Europe’s Economic Contraction Intensifies In February
Hopes that Europe’s battered economies might be about to turn themselves around took another sharp knock today (Friday), as the preliminary flash reading on the purchasing manager survey signaled that activity in both the manufacturing and the services sectors are contracting at a new record pace in February.
The preliminary Markit euro-zone manufacturing purchasing managers index, or PMI, fell to a record low of 33.6 in February from 34.4 in January, while the services PMI also fell to a record low, dropping to 38.9 from 42.2 in January. As a consequence the euro-zone composite PMI reading dropped to its own record low of 36.2 from 38.3 in January. Any reading below 50 on these indexes indicates month on month contraction.
Barring some spectacular (and entirely improbable) turnaround in March it now seems likely that the Q1 GDP contraction will be worse than the Q4 2008 one. If we consider that the eurozone contracted by 0.2% in Q3 2008, and by 1.5% in Q4, then, in my humble opinion, the data we are seeing for this quarter are entirely consistent with a 2% quarterly contraction (or an annualised 8% rate of contraction). Not quite Japan territory yet, but not far behind. And for those who simply don’t believe the PMIs can tell you so much, here is Markit’s own chart, showing the strong underlying relationship between movements in GDP and the *flash* composite PMI. Pretty impressive I would say.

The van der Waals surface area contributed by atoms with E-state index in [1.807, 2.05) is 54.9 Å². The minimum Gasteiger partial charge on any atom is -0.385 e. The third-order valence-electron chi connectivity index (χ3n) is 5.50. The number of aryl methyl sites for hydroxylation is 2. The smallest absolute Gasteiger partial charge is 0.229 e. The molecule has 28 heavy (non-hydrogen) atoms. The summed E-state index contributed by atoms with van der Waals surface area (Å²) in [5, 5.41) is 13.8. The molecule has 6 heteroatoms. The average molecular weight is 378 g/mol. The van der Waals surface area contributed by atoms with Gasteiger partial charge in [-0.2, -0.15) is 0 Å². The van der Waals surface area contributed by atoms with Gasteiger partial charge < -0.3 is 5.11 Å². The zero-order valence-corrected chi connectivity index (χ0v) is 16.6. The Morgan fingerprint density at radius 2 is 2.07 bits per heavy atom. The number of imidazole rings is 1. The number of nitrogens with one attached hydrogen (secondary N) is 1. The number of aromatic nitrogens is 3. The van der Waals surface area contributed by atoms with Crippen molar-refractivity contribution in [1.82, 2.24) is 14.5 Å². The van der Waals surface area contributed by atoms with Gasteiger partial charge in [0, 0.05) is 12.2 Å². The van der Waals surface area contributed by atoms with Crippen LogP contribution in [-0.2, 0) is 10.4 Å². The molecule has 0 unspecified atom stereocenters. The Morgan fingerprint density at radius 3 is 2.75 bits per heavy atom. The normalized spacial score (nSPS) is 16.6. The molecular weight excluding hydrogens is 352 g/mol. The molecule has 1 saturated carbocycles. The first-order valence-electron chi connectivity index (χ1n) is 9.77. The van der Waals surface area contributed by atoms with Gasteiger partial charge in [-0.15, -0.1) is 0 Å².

Germany’s Contraction Intensifies
The German service PMI came in at at 41.6, showing the fifth consecutive month of contraction. This was a sharp drop from last months 45.2 reading, and means that the recession is now feeding through from manufacturing to services. The difficult conditions have lead service business owners to hold to the grimmest outlook in the last decade, that is since the index was started. More ominously, the recent data points to a strong reduction in the employment level.
On the other hand February saw the tiniest of upticks in the manufacturing sector, since the PMI came in at 32.2, from January’s 32 , the best that can be said here is that the rate of contraction may have stabilised.
France Holds Up Slightly Better Than Most
- – In France, the manufacturing sector (see chart below) gave up on most of January’s rebound, and the PMI fell to 35.4 from 37.9 in January, while services (see chart above) slipped to a record low of 40.1 from 42.6 in January. Nonetheless France is visibly performing rather better than Germany, and when all this is over we will have plenty of time to hold the debate as to why that has been.
Originally published at the Euro Watch blog and reproduced here with the author’s permission.
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